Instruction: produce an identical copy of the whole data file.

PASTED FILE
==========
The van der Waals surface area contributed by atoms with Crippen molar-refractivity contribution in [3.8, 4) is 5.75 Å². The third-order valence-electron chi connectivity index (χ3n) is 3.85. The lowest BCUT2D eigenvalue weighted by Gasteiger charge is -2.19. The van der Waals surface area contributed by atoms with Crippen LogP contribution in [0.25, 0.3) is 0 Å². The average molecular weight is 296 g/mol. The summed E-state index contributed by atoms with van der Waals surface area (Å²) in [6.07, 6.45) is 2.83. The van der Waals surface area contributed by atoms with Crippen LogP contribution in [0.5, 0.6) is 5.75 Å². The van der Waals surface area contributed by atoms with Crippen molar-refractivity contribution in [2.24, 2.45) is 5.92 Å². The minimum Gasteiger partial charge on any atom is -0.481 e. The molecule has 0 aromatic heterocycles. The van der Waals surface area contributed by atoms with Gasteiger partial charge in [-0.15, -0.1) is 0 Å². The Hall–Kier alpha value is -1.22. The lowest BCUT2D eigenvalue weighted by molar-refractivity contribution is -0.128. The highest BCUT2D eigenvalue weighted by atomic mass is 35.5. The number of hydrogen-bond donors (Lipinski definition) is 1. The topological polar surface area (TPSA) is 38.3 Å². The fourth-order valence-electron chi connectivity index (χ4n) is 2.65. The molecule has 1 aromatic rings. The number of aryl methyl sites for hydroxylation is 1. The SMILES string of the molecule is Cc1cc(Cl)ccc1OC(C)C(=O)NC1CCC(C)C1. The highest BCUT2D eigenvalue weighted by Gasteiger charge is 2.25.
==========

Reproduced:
The van der Waals surface area contributed by atoms with Crippen molar-refractivity contribution in [3.8, 4) is 5.75 Å². The third-order valence-electron chi connectivity index (χ3n) is 3.85. The lowest BCUT2D eigenvalue weighted by Gasteiger charge is -2.19. The van der Waals surface area contributed by atoms with Crippen LogP contribution in [0.25, 0.3) is 0 Å². The average molecular weight is 296 g/mol. The summed E-state index contributed by atoms with van der Waals surface area (Å²) in [6.07, 6.45) is 2.83. The van der Waals surface area contributed by atoms with Crippen LogP contribution in [0.5, 0.6) is 5.75 Å². The van der Waals surface area contributed by atoms with Crippen molar-refractivity contribution in [2.24, 2.45) is 5.92 Å². The minimum Gasteiger partial charge on any atom is -0.481 e. The molecule has 0 aromatic heterocycles. The van der Waals surface area contributed by atoms with Gasteiger partial charge in [-0.15, -0.1) is 0 Å². The Hall–Kier alpha value is -1.22. The lowest BCUT2D eigenvalue weighted by molar-refractivity contribution is -0.128. The highest BCUT2D eigenvalue weighted by atomic mass is 35.5. The number of hydrogen-bond donors (Lipinski definition) is 1. The topological polar surface area (TPSA) is 38.3 Å². The fourth-order valence-electron chi connectivity index (χ4n) is 2.65. The molecule has 1 aromatic rings. The number of aryl methyl sites for hydroxylation is 1. The SMILES string of the molecule is Cc1cc(Cl)ccc1OC(C)C(=O)NC1CCC(C)C1. The highest BCUT2D eigenvalue weighted by Gasteiger charge is 2.25.